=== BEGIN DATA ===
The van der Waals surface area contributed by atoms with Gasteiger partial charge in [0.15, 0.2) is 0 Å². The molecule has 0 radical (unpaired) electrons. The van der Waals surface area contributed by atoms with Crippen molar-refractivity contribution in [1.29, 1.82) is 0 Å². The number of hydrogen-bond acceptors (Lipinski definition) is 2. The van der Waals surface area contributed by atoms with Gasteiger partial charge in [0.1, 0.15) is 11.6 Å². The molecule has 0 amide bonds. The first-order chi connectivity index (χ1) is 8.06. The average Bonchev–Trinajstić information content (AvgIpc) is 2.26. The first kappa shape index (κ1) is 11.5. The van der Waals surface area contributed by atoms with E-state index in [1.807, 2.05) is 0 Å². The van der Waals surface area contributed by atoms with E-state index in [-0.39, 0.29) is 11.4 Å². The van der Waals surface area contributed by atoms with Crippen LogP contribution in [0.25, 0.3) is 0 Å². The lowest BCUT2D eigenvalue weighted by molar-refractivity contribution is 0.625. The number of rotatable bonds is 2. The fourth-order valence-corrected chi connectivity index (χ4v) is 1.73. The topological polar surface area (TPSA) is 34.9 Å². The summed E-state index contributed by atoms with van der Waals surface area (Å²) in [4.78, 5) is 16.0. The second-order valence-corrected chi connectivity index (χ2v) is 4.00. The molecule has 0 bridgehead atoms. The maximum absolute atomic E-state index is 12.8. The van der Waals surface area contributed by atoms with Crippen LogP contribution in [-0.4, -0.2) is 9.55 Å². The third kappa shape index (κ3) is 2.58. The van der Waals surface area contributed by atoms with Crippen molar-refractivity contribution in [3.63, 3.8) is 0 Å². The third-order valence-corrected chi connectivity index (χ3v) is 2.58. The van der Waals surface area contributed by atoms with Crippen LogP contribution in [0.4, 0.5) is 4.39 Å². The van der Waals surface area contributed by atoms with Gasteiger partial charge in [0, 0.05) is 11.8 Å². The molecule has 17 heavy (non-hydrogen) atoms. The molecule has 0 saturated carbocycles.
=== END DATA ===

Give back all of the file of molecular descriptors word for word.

The van der Waals surface area contributed by atoms with Gasteiger partial charge in [0.15, 0.2) is 0 Å². The molecule has 0 radical (unpaired) electrons. The van der Waals surface area contributed by atoms with Crippen molar-refractivity contribution in [1.29, 1.82) is 0 Å². The number of hydrogen-bond acceptors (Lipinski definition) is 2. The van der Waals surface area contributed by atoms with Gasteiger partial charge in [0.1, 0.15) is 11.6 Å². The molecule has 0 amide bonds. The first-order chi connectivity index (χ1) is 8.06. The average Bonchev–Trinajstić information content (AvgIpc) is 2.26. The first kappa shape index (κ1) is 11.5. The van der Waals surface area contributed by atoms with E-state index in [1.807, 2.05) is 0 Å². The van der Waals surface area contributed by atoms with E-state index in [-0.39, 0.29) is 11.4 Å². The van der Waals surface area contributed by atoms with Crippen LogP contribution in [0.25, 0.3) is 0 Å². The lowest BCUT2D eigenvalue weighted by molar-refractivity contribution is 0.625. The number of rotatable bonds is 2. The fourth-order valence-corrected chi connectivity index (χ4v) is 1.73. The topological polar surface area (TPSA) is 34.9 Å². The summed E-state index contributed by atoms with van der Waals surface area (Å²) in [4.78, 5) is 16.0. The second-order valence-corrected chi connectivity index (χ2v) is 4.00. The molecule has 0 bridgehead atoms. The maximum absolute atomic E-state index is 12.8. The van der Waals surface area contributed by atoms with Crippen LogP contribution in [-0.4, -0.2) is 9.55 Å². The third kappa shape index (κ3) is 2.58. The van der Waals surface area contributed by atoms with Crippen molar-refractivity contribution in [3.63, 3.8) is 0 Å². The third-order valence-corrected chi connectivity index (χ3v) is 2.58. The van der Waals surface area contributed by atoms with Crippen LogP contribution in [0.4, 0.5) is 4.39 Å². The van der Waals surface area contributed by atoms with Gasteiger partial charge in [0, 0.05) is 11.8 Å². The molecule has 17 heavy (non-hydrogen) atoms. The molecule has 0 saturated carbocycles.